If the modern disaster film era started with Airport (though I personally consider it to be more of a Grand Hotel of the sky with a tangential disaster element), the idiom really started to make waves (I promise I'll stop soon) with The Poseidon Adventure. Big, glossy, with some slightly past their prime A-listers and several up and coming stars, the film drew the blueprint for what would be a slew of successors throughout the rest of the 1970's. We were introduced to a small sampling of the passengers, each one a "type" more than an actual character, whether that be the overweight middle aged woman, the gruff policeman, the heart of gold former prostitute, and so on and so on. What helped these early 1970's features is that they were cast with names that the audience knew, whether from films or television, with the stars rather artfully melded to the type they were playing. This allowed for a certain shorthand where the audience was already clued in as to what to expect from any given role. The disaster movie was not exactly a lesson in innovative screenwriting or incredible twist endings. We had a gaggle of well known stars caught in precarious circumstances. Probably one or two of them wouldn't make it to the end, but a happy ending was a foregone conclusion.
This time out Poseidon dispenses with any attempt at real characterization in even the halting manner of the "classic" disaster film, and instead we get literally one or two lines or moments which supposedly instantaneously give us the gist of our central players. We have the stalwart former Mayor of New York City (Kurt Russell), whose daughter (Emmy Rossum) has just gotten engaged to her strapping boyfriend (Mike Vogel). A gay millionaire (Richard Dreyfuss) is mourning a breakup with an unidentified partner. There's a stowaway (Mia Maestro) hoping to get to New York to visit an ailing brother. For heartstring tugging, we have the single mom (Jacinda Barrett) and her adorable son (Jimmy Bennett). And as our putative Gene Hackman this time out, we get a former Navy man and current professional gambler (Josh Lucas), who agrees to help get the survivors to the hull if they can "keep up." You may have noticed I didn't provide any character names in this précis, because they're really inconsequential as are, in fact, the characters themselves. We have a series of cardboard cutouts placed into perilous situations and we watch, admittedly breathless at times in some very well staged action sequences, to see who lives and who dies.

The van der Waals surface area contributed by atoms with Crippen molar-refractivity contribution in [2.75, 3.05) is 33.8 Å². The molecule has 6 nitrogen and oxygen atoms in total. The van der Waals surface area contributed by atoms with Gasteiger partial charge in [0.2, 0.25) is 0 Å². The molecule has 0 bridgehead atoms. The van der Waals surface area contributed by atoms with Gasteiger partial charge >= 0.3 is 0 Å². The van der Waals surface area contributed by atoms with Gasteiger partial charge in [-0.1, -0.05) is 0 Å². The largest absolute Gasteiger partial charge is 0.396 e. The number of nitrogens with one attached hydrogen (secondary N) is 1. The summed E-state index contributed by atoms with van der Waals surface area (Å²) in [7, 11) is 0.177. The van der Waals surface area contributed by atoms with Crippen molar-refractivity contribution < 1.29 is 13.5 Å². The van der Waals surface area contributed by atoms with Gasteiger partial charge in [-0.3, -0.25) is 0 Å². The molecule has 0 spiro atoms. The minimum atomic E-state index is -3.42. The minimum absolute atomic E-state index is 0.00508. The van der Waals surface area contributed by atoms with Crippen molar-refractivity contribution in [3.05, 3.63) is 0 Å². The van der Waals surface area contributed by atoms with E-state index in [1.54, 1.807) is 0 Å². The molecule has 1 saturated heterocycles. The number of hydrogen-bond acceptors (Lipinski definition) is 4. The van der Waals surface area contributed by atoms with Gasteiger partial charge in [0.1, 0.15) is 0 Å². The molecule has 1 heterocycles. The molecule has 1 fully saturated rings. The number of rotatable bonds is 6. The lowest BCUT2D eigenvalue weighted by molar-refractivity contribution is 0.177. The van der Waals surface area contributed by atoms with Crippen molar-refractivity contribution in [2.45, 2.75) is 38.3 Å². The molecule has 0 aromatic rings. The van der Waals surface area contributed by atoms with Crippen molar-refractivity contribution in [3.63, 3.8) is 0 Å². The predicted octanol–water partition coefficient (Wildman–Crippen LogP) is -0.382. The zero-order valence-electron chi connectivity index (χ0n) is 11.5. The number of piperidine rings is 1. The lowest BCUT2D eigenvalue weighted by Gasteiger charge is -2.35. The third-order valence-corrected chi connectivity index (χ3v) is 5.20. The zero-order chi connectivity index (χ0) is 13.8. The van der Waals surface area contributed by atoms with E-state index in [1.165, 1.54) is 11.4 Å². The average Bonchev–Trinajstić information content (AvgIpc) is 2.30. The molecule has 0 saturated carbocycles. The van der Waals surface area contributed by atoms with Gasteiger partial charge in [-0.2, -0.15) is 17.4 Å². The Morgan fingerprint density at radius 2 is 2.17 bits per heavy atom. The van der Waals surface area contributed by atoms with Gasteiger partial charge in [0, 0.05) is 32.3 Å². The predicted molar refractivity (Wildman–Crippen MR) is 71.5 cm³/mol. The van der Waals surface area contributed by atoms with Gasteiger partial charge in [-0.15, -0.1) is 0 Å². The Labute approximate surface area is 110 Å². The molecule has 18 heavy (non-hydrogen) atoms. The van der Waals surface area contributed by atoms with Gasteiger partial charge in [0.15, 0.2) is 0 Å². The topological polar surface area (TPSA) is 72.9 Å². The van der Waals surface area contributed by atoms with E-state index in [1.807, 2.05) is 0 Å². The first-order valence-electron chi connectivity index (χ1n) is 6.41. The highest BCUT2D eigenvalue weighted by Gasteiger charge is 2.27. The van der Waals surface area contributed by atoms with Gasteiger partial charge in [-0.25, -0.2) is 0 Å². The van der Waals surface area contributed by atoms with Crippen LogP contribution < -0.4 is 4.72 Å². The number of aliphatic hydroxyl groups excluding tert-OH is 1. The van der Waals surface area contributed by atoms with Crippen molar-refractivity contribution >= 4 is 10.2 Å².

And those sequences are, really, all that keeps Poseidon afloat. Wolfgang Petersen is a director who knows his way around the small, confined spaces of a watercraft, as well as the terrors and seductive beauty of water, as he has proven in films from one of his earliest (Das Boot) to one of his most recent (A Perfect Storm). This is a director who knows how to stage viscerally exciting set pieces, and Poseidon is full of them. From the survivors' harrowing attempt to cross an elevator shaft, leading to one actually emotionally involving moment when one of them has to be sacrificed in a rather horrifying manner, to repeated attempts to literally outrun encroaching water, Petersen stages Poseidon with an assured virtuosity that at least makes the film visually interesting and aurally explosive (literally), even while it's about as dramatically turgid as it can be.
The performances here are merely adequate, with only Richard Dreyfuss occasionally rising above the material to connect with the audience in a mercifully tic-free performance, something rather unusual for the actor. Lucas is dashing but dramatically about as deep as a puddle, and the rest of the cast is either left to scream hysterically, which is how Maestro and Bennett spend much of their screen time, or left to spew out ridiculous dialogue that only sounds a trifle better when emitted under water as a series of "glub, glubs."